Lucas’s visionary myth is ultimately appealing because it can be interpreted at so many levels from personal to societal. In striving for utopian order, the Empire’s totalitarian oppression of freedom of expression (and to be human) is played out through the relationship of Luke, Darth Vader and Leia. Inspired by his beloved country and people (Leia) our warrior poet (Luke) confronts and rebels against the system that helped “make” him (Darth Vader, his father). Only, in this galaxy, the damsel-in-distress is quite capable of taking care of herself.
Ellen Goodman, in her review of Star Wars in 1977, summed it up very neatly: “It’s not just about bad guys and good guys, but about bad technology and good technology. The good guys are on the side of truth, beauty and the cosmic force, but they aren’t opposed to machines. Nor do they fight missiles with stones. The real battle is between one technological society that supports a Lone Rider and praises his instinct, and a technological society that overrules individuals and suppresses instinct.”
Scoffed by literary snobs as space-opera fluff, Star Wars is no less visionary and relevant than any “real life” drama you could care to mention. This allegorical 20th Century myth explores good vs. evil in its truest sense, indeed, in a biblical sense. Says Luke Skywalker in the first page of “Refugee” (NJO): “There will always be people who are strong for evil. The stronger you become, the more you’re tempted.” This saga explores faith and the power in believing in something you can’t see. Says Yoda, Luke’s wise mentor (and himself someone who is not what he first appears to be): “There is no try; only do and do not.” This saga is about temptation (the dark side is always easier and looks more appealing to those lacking patience and vision) and overcoming fear and its cousin, impatience, toward wisdom. Star Wars is a classic “hero’s journey of enlightenment” and portrays in a rich tapestry of images and metaphor the hero’s classic struggle of paired opposites: love vs. hate; compassion vs. fear; forgiveness vs. retalliation; grace and humility vs. vain-glorious hubris.
Since the release of the Star Wars trilogy over thirty years ago, George Lucas made three prequels. The very well received Episode 1: The Phantom Menace (released May 19, 1999), was followed by a second Star Wars movie, “Star Wars 2: Return of the Clones”, which chronicles the adolescent years of Luke’s father, Anakin. Released in May, 2002 to an audience agog with Star Wars fever, it would seem that ironically, the movie’s shortcoming and its strength were one in the same: special effects. In a stunning comment to me shortly after viewing the film, my then-eleven year old son told me that he found the movie too dazzling, so much so that it spoiled the story for him and he pined for something more simple (for the eye as well as the mind). I found this incredibly insightful coming from a member of the generation that tends to be “bored” with lengthy stories that lack non-stop action. Although the effects accomplished that of providing us with incredibly vivid and stunning settings, such as Coruscant as seen from several spaceships entering its atmosphere, I had to agree with my son: there is no surrogate for a well told tale. No amount of razzle-dazzle can replace this. What my son pointed out to me is that even a well told story can be lessened by distracting elements, such as special effects. The third episode was released summer, 2005, and explained how the dark Jedi, Darth Vader, came to be.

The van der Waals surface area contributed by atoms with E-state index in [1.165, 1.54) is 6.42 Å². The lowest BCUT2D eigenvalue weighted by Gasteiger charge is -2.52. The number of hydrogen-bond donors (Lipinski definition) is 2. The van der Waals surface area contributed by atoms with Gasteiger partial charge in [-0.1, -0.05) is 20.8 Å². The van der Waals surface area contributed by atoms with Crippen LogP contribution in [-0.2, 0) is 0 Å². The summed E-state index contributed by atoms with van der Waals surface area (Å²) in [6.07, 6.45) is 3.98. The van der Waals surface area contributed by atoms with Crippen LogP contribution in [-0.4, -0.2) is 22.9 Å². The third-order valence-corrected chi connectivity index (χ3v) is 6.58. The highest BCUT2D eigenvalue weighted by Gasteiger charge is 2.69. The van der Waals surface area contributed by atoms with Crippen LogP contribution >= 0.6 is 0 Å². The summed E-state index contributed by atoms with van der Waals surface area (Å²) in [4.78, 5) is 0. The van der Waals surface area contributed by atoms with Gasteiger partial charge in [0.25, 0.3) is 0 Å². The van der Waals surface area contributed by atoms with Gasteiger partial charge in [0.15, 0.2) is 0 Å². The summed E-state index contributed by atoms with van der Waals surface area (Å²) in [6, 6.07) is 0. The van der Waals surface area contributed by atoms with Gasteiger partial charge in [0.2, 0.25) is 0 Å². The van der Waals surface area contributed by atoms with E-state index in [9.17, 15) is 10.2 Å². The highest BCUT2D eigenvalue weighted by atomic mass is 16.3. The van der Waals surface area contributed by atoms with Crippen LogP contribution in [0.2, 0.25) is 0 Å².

A decade since the trilogy a fast-growing Expanded SW series by Bantam/Spectra made its way to fans, eager to read about some of the most memorable characters in fiction and has swollen to over 100+ books by various authors (not including the 25+ books of the New Jedi Order series by Lucas Books (Del Rey) and a host of books set before “A New Hope”). Written by as many writers as there are books, this series provides rich detail of the Star Wars universe. But, the original myth of the hero’s journey slides beneath the details of adventure, conflict and war. Most books focus on plot-driven space conflict, hard-boiled humor and clichéd prose, their success relying on fan’s love of established characters and scenarios. The role of the Force in shaping humanity and the universe is all but invisible. Only the occasional author elevates one or more characters into a marriage of personal theme with the greater arena of myth.
So why do we keep reading? Perhaps it is simply to linger with characters who have previously resonated with us so deeply. And it is still worthwhile to peruse the mineral for a glance at the occasional jewel.
References:Campbell, Joseph. 1973. “The Hero with a Thousand Faces”. 2nd edition. Nollingen Series no. 17. Princeton, N.J. Princeton University Press.
Henderson, Mary. 1997. “Star Wars: the Magic of Myth”. Bantam Books, New York, N.Y. 214pp.
Goodman, Ellen. 1977. “A ‘Star Wars’ Fantasy Fullfillment”. Washington Post, July 30.
Nina Munteanu is an ecologist and internationally published author of novels, short stories and essays. She coaches writers and teaches writing at George Brown College and the University of Toronto. For more about Nina’s coaching & workshops visit www.ninamunteanu.me. Visit www.ninamunteanu.ca for more about her writing.